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Effective Copywriting Begins When You Ask The Magic Question

  • By Cathy Goodwin
  • Published 01/23/2009
  • Writing for the Web
  • Rating: blueratingfull-2399222blueratingfull-2399222blueratingfull-2399222blueratingfull-2399222blueratingfull-2399222 Unrated

Clients and class participants often say, “I’m stuck on writing my giveaway product.” Or they complain, “I’m not getting the response I want from my website.” Almost always, the reason turns out to be related to the most common copywriting mistake made by independent professionals. They focus on their processes and steps – the how-tos of delivering the service. They want to be sure they’re explaining exactly what they do. This approach turns out to be a mistake because readers look for solutions to their pain — not “our process.” Luckily, this copywriting mistake is surprisingly easy to fix. Just ask the Magic Question. For example, “John” wanted to create a giveaway for new ezine subscribers. He came up with a 21-step process for managing time. He suspected readers would be overwhelmed with all those steps. “Maybe I just need 5?” He’s probably right. But John has made a classic mistake. He’s gotten caught up in his own process. The real question is, “Why do people call John or buy his time management products?” John’s first thought: “That’s a dumb question! They want to manage their time better.”

But we need to dig deeper. Nobody sets a life goal of managing time (OK, some efficiency-minded people might, but they’re not typical).) Most of John’s c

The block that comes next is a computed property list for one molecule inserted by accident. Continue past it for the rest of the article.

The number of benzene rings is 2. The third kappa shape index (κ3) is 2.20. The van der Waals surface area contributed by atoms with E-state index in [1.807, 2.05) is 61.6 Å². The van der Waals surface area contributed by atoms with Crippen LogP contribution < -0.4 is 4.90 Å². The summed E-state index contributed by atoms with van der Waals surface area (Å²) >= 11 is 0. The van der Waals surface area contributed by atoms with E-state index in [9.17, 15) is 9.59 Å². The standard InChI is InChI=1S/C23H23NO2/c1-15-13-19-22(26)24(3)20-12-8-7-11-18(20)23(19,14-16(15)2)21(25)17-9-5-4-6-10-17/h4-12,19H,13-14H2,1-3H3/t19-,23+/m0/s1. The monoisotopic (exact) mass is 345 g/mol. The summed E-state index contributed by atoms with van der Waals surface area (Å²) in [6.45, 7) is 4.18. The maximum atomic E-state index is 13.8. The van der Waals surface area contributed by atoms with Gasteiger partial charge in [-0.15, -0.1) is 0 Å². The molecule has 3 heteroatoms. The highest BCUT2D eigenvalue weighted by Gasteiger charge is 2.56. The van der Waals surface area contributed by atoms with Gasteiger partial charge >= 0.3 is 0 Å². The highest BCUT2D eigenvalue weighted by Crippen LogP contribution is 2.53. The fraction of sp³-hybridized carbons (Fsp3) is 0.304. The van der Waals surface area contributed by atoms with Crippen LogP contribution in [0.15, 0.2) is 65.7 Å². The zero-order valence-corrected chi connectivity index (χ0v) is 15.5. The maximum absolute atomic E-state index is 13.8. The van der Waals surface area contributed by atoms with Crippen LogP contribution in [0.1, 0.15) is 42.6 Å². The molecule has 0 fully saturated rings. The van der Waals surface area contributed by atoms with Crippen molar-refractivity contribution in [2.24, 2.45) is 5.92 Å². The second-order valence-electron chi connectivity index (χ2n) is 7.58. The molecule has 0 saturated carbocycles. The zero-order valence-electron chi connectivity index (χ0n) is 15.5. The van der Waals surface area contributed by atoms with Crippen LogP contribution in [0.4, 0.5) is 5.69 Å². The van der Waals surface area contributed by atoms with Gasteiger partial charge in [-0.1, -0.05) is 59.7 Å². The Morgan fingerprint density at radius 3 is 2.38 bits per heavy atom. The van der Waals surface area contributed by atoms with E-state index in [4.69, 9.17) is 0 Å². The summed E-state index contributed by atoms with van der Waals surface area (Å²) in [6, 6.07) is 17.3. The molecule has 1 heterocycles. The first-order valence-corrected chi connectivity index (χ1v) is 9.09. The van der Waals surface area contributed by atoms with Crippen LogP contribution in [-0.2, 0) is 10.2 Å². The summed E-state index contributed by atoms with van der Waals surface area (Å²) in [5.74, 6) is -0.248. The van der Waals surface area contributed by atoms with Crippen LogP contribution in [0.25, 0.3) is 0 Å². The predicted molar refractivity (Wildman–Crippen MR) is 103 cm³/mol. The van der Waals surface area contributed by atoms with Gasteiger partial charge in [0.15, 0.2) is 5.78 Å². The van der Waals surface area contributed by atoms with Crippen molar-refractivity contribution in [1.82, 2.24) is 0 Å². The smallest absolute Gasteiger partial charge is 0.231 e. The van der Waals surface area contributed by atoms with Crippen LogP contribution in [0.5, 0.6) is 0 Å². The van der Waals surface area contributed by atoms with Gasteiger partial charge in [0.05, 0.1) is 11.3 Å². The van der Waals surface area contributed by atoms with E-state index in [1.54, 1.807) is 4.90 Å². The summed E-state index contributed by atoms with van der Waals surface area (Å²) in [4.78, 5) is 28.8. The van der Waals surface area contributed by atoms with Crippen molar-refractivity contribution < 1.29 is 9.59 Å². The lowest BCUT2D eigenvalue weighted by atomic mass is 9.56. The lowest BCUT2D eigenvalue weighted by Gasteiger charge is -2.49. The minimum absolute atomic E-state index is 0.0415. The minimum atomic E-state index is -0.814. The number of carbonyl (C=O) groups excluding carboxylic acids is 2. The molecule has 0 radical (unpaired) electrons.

lients are hurting because of the consequences of not managing their time. They’re experiencing pain with relationships, finances, health, or some other basic need. The easiest way for John to reach his market is to ask the Magic Question: What do clients say when they call him? Usually clients call when they’ve reached some kind of Last Straw situation. For example: “I haven’t seen my kids for a month. My family is coming apart and my spouse threatens divorce if I don’t stop working so hard.” “Yesterday I spent an hour looking for an important paper. I can’t afford to do that.” “I keep starting projects and never find time to finish. So clients are screaming at me.” Of course, if the imaginary John were my client, we would spend time analyzing these responses. We would dig deeper. But now John’s got some topics he can use to stop readers dead in their tracks when they visit his website. One headline might refer to family time. This headline might, “How A Busy Executive Can Get More Family Time (And Still Stay on Track for Promotion).” Another might refer to leisure and freedom from frazzle. For example: “How to Meet All Your Client Deadlines (And Enjoy A Relaxed Lifestyle.”

Notice that as he listens to client questions, John gets more than copywriting ideas. Here’s where he learns to create new products, develop teleseminars and write articles.



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